The Metropolitan Museum of Art is full of visual arts depicting people making music. These images of musicians can tell us much about musical life in the past, but what exactly was the experience of contemporary viewers when they saw these works? Certainly, familiarity with the instruments depicted would have evoked music in their minds. A modern example might be the use of a guitar in an ad for blue jeans and its ability to bring to mind a favorite rock anthem or country ballad.
A new exhibition here at the Met displays three magnificent seventeenth-century paintings that feature musicians alongside musical instruments of the time. Painting Music in the Age of Caravaggio, on view through April 5, showcases The Musicians by Caravaggio, The Lute Player by Valentin de Boulogne, and Allegory of Music by Laurent de La Hyre—each of which presents a figure either playing or tuning a lute. Expanding the scope of the exhibition are instruments from the Museum's collection similar to those depicted in the paintings. As you enter the gallery, you will even hear recordings of works performed on the Museum's lutes.
The most prominent instrument in this selection of paintings is the lute. Regarded as the most popular instrument in Europe for hundreds of years, the instrument was originally derived from the ud, a Middle Eastern instrument introduced to European audiences in the eighth or the ninth century. Originally, the lute was played by plucking the strings with a plectrum, but in the fifteenth century, lute players began using their fingers—as seen in the paintings in this gallery—which allowed the players to perform intricate, multipart music. The instrument had four or five courses of gut strings either doubled with two strings per note that were tuned in octaves, or in unison, which provided for a louder, more resonant sound. More strings were later added, and by the sixteenth century the lute was a prominent solo instrument.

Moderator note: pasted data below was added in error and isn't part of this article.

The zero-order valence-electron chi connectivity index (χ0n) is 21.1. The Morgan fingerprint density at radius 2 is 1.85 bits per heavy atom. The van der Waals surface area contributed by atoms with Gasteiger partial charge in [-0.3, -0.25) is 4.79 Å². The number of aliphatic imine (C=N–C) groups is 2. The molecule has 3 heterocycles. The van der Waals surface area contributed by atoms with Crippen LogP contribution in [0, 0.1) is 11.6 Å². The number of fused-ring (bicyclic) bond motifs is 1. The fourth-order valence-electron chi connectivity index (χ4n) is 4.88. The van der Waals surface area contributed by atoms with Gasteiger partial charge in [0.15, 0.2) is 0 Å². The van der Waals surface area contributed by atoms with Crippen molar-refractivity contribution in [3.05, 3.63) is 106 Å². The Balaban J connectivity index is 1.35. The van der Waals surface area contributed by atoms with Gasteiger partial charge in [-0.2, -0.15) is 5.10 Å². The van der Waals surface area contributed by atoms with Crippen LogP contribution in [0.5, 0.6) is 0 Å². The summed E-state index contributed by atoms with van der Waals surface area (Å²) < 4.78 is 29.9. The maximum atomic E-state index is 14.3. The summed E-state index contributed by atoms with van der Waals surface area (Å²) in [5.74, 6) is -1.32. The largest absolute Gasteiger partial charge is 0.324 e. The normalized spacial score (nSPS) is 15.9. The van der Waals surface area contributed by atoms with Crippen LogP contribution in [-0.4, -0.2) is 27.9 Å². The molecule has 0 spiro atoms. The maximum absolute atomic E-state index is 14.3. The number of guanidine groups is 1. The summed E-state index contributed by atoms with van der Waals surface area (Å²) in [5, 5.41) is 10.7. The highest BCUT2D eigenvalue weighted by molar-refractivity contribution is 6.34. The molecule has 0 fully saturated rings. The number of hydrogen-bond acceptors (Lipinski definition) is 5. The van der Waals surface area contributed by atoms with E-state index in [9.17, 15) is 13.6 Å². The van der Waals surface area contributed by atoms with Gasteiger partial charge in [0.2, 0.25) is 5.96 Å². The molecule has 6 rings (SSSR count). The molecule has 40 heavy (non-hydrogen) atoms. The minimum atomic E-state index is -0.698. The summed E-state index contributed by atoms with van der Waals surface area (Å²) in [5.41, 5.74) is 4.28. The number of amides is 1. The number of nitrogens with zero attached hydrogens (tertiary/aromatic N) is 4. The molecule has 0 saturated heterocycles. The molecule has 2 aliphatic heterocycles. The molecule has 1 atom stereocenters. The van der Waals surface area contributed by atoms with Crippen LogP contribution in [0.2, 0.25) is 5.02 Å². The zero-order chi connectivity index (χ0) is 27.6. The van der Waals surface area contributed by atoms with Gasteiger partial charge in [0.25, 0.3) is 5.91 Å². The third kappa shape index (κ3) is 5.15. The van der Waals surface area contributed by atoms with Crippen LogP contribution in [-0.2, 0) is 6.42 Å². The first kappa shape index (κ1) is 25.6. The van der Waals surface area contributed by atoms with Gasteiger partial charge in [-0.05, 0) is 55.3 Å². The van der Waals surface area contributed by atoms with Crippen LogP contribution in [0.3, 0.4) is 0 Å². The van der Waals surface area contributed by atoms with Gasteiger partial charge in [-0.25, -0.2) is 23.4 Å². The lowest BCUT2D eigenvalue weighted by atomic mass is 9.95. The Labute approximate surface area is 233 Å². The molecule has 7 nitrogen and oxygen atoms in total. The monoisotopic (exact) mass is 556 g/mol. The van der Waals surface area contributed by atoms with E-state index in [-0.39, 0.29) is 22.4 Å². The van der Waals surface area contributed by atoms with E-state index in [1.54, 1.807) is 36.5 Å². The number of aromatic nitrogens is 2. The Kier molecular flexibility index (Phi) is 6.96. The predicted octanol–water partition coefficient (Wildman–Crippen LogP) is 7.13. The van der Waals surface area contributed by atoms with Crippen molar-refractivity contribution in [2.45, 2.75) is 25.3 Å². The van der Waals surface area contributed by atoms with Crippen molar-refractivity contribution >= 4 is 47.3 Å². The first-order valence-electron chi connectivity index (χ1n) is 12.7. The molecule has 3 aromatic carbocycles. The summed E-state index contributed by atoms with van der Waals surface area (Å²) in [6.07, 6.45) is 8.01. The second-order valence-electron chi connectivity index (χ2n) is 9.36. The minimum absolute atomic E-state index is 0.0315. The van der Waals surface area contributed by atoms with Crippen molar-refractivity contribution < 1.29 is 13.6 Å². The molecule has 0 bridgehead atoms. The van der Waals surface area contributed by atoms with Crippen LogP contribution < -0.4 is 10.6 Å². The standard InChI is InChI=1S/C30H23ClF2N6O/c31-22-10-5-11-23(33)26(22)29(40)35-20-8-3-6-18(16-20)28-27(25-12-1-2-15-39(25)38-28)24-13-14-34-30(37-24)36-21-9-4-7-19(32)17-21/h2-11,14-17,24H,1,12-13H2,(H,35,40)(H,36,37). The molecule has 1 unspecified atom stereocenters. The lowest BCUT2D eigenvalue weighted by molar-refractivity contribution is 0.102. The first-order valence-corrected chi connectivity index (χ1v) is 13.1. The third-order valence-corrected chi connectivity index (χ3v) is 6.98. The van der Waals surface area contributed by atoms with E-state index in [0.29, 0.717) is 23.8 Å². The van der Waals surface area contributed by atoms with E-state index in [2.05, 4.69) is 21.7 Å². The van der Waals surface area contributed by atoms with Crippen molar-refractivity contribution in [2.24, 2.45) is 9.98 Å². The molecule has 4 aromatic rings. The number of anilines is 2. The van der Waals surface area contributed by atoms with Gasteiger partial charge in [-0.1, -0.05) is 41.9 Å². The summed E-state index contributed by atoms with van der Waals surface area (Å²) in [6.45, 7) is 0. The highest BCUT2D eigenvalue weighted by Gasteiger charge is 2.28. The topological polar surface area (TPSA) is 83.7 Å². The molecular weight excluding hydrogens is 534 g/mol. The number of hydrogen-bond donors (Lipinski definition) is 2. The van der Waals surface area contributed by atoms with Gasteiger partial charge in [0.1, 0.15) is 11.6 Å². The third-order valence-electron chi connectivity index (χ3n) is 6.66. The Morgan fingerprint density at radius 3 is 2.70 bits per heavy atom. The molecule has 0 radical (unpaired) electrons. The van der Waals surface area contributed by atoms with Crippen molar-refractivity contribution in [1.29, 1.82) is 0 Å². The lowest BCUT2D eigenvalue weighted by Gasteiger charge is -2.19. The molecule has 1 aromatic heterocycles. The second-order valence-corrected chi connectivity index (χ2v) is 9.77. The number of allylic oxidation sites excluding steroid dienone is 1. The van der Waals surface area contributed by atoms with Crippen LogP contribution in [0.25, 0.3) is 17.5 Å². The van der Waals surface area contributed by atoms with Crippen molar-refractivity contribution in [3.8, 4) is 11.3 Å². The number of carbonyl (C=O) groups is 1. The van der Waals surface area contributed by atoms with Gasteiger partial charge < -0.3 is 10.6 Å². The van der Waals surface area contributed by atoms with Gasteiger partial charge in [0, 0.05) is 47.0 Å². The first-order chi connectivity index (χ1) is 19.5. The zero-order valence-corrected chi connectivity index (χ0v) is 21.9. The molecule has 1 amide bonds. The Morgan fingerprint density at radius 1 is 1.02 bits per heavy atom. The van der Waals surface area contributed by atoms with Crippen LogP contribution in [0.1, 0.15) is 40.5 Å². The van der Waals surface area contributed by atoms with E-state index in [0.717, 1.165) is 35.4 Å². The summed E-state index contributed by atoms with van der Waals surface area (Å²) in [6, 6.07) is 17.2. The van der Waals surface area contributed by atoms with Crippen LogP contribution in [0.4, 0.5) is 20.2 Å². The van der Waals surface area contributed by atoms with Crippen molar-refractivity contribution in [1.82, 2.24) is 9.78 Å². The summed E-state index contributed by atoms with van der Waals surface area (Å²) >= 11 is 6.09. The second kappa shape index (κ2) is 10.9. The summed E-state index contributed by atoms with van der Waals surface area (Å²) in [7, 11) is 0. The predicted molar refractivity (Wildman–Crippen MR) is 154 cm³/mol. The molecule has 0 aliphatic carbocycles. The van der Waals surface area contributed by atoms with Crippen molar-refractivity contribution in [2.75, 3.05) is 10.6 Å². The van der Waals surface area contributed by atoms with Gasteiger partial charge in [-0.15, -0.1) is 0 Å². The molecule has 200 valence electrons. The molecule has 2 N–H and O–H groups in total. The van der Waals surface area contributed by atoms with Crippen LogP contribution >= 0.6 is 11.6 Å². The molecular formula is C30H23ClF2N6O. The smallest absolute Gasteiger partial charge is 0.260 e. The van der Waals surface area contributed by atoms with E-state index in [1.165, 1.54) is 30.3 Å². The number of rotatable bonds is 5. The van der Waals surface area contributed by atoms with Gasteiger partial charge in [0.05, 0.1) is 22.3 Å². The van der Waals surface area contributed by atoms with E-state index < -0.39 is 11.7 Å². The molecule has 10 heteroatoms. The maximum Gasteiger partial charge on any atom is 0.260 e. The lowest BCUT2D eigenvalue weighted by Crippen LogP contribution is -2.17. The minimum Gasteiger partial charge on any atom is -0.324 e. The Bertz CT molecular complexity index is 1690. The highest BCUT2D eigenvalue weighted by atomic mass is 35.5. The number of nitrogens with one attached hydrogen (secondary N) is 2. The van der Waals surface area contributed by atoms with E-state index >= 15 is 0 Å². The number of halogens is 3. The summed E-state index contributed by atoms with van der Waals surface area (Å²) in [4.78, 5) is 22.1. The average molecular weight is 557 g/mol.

The seventeenth century brought great changes in musical styles, with singers and violinists becoming the dominant soloists. The lute became a part of the continuo group, and played alongside instruments that could play basso continuo—the bass line and tonal harmonies that accompanied soloists. Many lutes were adapted for the new musical style, such as the Museum's beautiful lute attributed to Wendelin Tieffenbrucker of Padua, which has an extraordinary back made of thin yew staves. The lute was originally made around 1600 with eight or ten courses of strings, but was converted to thirteen courses with four open bass strings on an extension that was probably added in the eighteenth century.
Around 1585, an extremely long-necked version of the bass lute known as a theorbo, or chitarrone (large kithara), appeared in Florence. An example of a theorbo is seen in the Allegory of Music, where the figure is seen tuning the instrument. The theorbo, with an extended range, was well suited for continuo playing, and many local variants of the instrument were produced. The Museum has an extraordinary example made in 1725 by David Tecchler that is known as a Roman archlute. This installation is a rare opportunity to see the painting and the archlute together, a pairing that greatly enhances our understanding of both works of art.
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Painting Music in the Age of Caravaggio, on view January 20–April 5, 2015